Looking ahead, we will begin our transition to BPOS in August and be fully deployed by the end of the year. We anticipate many tangible benefits.

  • We expect to see better collaboration across Hyatt properties globally. For example, our group sales teams will be able to use SharePoint Online to collaborate on large deals. We think this will allow them to deliver a great, consistent experience to our customers. In addition to SharePoint Online, Exchange Online will be part of this mix. Our large customers do not use Google or IBM for email; they use Exchange too. This will make communications with them more efficient, ensuring that things like calendar requests and formatting just work. Lastly, our 17,000 information workers and 40,000 of our 'deskless' workers will now all be using the same email solution – Exchange Online – ensuring better collaboration and communication across properties and from corporate. Ultimately, we expect this to translate into a better sales experience and new revenue opportunities overall.
  • We expect to reduce total cost of ownership by 30% compared to our existing Lotus Notes system.
  • We expect to see improved employee satisfaction and adoption. Our people were not happy with Lotus Notes, and merely knowing that we are moving away from Lotus Notes to Exchange and Outlook has already created a good deal of excitement among our employees, who are anticipating a more positive and productive experience.

Hyatt Hotels Corporation is excited about this new partnership with Microsoft. At Hyatt we pride ourselves in being a top provider of vacation properties and a leader in the hospitality industry. To be a leader in our industry you need to carefully choose all providers – this includes our technology partners. Microsoft will help us bring Hyatt to the next level of service to our clients. We are excited to bring BPOS to our teams!

by host

This week in BPOS news is a recurring segment on the Microsoft Online Services Blog that covers news from all sectors of Cloud Computing and the Microsoft Online Services business suite known as Business Productivity Online Suite (BPOS). You can read all past This Week in BPOS News segments here.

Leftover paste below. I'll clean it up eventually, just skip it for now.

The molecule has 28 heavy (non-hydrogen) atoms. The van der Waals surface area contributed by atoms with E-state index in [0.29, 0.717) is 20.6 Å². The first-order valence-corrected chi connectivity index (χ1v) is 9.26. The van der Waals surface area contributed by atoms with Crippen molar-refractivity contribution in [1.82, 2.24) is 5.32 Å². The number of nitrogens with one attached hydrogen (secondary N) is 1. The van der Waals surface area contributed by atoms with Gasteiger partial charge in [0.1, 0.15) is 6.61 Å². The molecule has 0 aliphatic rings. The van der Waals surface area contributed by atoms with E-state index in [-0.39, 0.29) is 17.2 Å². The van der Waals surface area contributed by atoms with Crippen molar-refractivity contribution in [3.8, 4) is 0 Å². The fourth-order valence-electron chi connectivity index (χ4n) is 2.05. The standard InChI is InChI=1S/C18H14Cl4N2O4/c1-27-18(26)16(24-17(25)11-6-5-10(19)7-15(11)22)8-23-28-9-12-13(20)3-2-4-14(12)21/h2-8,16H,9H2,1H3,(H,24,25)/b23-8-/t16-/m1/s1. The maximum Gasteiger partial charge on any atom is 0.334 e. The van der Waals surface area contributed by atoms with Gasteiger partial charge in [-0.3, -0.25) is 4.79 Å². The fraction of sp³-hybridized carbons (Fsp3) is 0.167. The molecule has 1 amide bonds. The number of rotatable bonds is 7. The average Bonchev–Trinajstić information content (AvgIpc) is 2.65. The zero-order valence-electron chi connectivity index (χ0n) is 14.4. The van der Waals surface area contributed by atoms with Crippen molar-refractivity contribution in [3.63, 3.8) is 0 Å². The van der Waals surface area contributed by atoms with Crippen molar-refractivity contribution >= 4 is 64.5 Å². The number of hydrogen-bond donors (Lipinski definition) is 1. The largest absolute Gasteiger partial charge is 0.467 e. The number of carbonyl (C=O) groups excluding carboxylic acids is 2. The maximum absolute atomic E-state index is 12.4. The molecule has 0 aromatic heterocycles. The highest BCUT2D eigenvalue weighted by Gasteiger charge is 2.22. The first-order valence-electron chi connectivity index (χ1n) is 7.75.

This week we take a look at two cloud computing stories including a Federal Government sector and more businesses turning to the cloud.

1. Microsoft, Google Vie to Sell U.S. Cloud Mail

A new front has opened in the battle between Google Inc. and Microsoft Corp.: selling Web-based email and other software to the federal government.”

It is no secret that Microsoft and Google have been competitors across several spaces including search, operating systems and browsers, but the competition that may be heating up the most is the battle for the Cloud. Google and Microsoft are both intense competitors that want a stake at being the Cloud service provider for the U.S. federal government wing called the General Services Administration or the GSA. There are around 15,000 employee email accounts up for grabs, which is a considerable purse for the victor.

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Both Microsoft and Google have to prove that they are worthy of housing and hosting the GSA’s important documents and emails in the cloud. There are strict certifications that need to be passed by both companies. This article from the Wall Street Journal outlines the problems that both companies need to resolve in order to become the front runner for this contract.

The GSA’s cloud opportunity has many news sources and interested cloud computing parties following closely. This is a big event that may help shape the future of cloud service providers and certification. Which company is right for this contract? Who should host the GSA’s cloud? Leave your comments below.